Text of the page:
JAKARTA/BANGKOK (Reuters) - The Indonesian government is suing Thailand's state-owned PTT and PTT Exploration and Production for around $2 billion for alleged damage to the environment from an oil spill in the Timor Sea eight years ago.
The Montara wellhead operated by subsidiary PTTEP Australasia caught fire in 2009, leaking hundreds of thousands of litres of oil off the northern coast of Western Australia, according to media reports at the time.
The incident was considered one of Australia's worst oil disasters, and PTTEP was fined A$510,000 ($394,000) by a Darwin court after pleading guilty in 2011 to charges related to workplace health and safety and failure to maintain good oilfield practice.
Indonesia alleges, however, that the oil spill also fouled seawater and coastal areas in the nation's East Nusa Tenggara province, and filed a lawsuit on Wednesday in a Jakarta court against PTT, PTTEP and PTTEP Australasia, seeking 27.5 trillion rupiah ($2.1 billion) for damages and restoration costs.
PTTEP Australasia "has not shown good intention in resolving the pollution problem of the Montara oil spill," Indonesia's maritime coordinating ministry said in a statement on Friday.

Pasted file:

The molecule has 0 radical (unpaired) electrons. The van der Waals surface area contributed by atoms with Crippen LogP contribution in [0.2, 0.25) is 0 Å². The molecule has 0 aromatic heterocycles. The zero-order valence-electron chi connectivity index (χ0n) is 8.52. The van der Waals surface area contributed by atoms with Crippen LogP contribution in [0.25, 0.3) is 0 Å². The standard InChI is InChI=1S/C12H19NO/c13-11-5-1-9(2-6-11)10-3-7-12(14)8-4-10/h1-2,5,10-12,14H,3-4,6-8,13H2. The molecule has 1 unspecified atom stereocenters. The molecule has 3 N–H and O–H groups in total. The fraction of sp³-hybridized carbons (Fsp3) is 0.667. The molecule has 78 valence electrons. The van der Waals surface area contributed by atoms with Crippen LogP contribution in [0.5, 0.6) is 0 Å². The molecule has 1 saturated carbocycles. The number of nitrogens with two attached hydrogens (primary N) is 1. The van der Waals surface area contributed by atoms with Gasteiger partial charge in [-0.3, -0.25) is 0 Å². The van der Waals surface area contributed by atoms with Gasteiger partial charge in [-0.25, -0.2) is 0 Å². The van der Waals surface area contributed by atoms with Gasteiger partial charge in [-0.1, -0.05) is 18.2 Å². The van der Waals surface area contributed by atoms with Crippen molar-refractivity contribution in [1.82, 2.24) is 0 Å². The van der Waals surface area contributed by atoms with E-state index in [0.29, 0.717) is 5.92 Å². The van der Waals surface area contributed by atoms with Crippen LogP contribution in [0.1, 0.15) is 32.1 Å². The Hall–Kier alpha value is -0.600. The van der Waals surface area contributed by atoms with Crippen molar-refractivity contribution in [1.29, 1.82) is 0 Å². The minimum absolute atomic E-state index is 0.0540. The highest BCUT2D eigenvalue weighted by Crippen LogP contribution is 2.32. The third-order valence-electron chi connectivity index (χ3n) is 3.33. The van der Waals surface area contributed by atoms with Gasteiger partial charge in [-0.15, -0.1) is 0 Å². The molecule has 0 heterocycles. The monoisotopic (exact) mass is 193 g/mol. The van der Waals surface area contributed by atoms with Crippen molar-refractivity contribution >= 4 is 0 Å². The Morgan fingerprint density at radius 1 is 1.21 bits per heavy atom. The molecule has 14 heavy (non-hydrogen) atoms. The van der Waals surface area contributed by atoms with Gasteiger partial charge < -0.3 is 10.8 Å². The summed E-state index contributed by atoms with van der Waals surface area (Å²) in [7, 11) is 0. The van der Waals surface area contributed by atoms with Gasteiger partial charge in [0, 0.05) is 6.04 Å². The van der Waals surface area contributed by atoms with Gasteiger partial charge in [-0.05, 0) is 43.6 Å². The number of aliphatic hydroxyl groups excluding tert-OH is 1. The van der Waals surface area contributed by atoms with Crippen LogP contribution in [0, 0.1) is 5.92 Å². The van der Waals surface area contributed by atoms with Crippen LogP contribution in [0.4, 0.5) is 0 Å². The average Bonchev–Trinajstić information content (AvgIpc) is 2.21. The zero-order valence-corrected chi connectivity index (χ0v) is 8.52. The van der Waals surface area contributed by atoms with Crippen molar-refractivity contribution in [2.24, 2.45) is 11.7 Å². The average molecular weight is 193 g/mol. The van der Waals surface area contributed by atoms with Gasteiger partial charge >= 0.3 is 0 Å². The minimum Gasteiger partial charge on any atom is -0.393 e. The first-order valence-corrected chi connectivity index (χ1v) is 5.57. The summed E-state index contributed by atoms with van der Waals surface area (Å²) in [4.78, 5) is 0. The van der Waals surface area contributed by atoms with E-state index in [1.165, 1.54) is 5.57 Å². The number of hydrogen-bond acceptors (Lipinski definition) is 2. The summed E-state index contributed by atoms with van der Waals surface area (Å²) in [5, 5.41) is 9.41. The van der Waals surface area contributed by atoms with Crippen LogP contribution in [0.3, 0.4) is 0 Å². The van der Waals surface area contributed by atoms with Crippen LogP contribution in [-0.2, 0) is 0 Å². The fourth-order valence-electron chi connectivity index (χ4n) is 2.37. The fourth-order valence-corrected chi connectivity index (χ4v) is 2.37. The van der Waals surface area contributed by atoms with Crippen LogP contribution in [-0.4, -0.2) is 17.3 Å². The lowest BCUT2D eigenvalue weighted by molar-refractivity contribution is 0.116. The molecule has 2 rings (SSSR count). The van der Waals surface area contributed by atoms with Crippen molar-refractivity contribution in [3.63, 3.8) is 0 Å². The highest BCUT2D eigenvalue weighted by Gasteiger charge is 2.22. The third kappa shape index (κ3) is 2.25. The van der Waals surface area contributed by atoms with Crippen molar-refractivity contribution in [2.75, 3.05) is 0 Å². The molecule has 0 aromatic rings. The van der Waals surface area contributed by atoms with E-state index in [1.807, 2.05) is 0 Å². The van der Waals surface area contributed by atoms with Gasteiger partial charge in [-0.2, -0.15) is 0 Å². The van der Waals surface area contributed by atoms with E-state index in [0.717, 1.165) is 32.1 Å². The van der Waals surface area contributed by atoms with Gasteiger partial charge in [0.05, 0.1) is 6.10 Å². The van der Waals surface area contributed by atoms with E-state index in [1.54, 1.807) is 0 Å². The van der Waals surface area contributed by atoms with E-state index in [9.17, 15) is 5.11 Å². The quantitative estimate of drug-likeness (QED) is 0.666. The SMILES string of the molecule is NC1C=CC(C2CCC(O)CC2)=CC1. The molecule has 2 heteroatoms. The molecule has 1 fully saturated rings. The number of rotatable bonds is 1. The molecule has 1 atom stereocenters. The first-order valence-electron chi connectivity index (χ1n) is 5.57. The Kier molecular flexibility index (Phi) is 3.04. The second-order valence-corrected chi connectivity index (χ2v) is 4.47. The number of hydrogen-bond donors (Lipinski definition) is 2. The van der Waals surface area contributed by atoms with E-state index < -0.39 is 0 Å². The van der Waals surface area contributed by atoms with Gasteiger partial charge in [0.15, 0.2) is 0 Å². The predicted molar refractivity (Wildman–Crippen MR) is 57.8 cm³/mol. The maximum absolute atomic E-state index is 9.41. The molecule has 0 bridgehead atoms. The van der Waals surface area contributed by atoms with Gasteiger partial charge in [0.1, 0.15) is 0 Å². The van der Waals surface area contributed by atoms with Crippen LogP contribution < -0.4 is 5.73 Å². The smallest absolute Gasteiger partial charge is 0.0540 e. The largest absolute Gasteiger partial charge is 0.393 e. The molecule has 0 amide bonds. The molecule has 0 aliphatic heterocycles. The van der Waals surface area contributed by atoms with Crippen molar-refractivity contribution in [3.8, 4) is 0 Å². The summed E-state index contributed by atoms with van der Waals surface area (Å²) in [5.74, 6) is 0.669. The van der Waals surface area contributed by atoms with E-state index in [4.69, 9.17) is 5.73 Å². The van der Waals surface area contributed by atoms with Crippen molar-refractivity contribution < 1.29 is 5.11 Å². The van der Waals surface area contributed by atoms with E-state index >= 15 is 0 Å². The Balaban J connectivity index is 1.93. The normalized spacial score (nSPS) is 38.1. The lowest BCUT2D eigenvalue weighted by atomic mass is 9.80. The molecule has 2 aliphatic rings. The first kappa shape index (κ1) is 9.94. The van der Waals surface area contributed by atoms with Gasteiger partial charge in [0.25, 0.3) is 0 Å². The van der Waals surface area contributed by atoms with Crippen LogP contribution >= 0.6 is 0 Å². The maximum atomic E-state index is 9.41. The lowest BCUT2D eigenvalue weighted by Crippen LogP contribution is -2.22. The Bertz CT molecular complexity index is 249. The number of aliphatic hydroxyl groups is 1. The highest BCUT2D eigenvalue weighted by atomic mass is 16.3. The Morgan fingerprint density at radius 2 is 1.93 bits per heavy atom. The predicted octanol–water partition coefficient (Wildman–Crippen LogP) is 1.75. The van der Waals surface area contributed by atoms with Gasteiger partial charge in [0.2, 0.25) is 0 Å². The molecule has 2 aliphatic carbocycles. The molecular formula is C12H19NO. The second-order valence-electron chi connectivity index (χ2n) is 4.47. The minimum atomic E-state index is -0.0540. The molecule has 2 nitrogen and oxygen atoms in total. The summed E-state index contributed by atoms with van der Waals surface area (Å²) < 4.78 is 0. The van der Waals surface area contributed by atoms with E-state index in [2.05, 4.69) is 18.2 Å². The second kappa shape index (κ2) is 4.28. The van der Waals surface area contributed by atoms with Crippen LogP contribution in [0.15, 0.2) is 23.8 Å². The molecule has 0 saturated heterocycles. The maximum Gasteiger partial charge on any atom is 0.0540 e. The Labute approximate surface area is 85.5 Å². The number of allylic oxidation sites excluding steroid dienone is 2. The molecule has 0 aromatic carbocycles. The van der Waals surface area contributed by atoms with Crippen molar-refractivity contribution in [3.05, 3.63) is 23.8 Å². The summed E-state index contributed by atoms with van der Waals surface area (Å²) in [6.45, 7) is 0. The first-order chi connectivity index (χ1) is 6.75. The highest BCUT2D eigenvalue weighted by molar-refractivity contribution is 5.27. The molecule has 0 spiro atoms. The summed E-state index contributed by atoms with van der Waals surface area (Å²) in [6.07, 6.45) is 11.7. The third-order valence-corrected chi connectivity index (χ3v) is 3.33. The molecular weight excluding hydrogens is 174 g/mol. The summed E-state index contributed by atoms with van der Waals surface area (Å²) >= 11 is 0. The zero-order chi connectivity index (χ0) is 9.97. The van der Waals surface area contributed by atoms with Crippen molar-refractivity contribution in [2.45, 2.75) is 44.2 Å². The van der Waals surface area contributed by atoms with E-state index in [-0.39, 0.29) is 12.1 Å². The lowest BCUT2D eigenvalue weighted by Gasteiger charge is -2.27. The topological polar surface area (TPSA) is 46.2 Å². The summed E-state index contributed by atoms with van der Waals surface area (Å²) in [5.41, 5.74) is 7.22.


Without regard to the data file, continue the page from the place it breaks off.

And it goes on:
Besides polluting seawater, the incident also damaged mangrove forests, coral reefs and seagrass fields in East Nusa Tenggara province, the ministry said.
PTTEP said in an emailed statement that it was aware of reports about Indonesia's lawsuit, but that it "has not been served with proceedings and has not received any notification of the substance or extent of the claim."
PTTEP has always acted cooperatively and "in good faith" in its past discussions with the Indonesian government, and will continue to do so, it said.
PTTEP Australasia maintains its position that "no oil from Montara reached the shores of Indonesia and that no long-term damage was done to the environment in the Timor Sea," the company said.
In a separate class action suit, around 15,000 Indonesian seaweed farmers are seeking more than A$200 million ($152 million) from PTTEP Australasia to cover damages from the spill.
The next hearing in the class action suit is due to take place at the end of this month, according to their legal team. [http://bit.ly/2nUe2Uc]
(Reporting by Agustinus Beo Da Costa in JAKARTA, and Panarat Thepgumpanat and Patpicha Tanakasempipat in BANGKOK; Writing by Eveline Danubrata; Editing by Tom Hogue)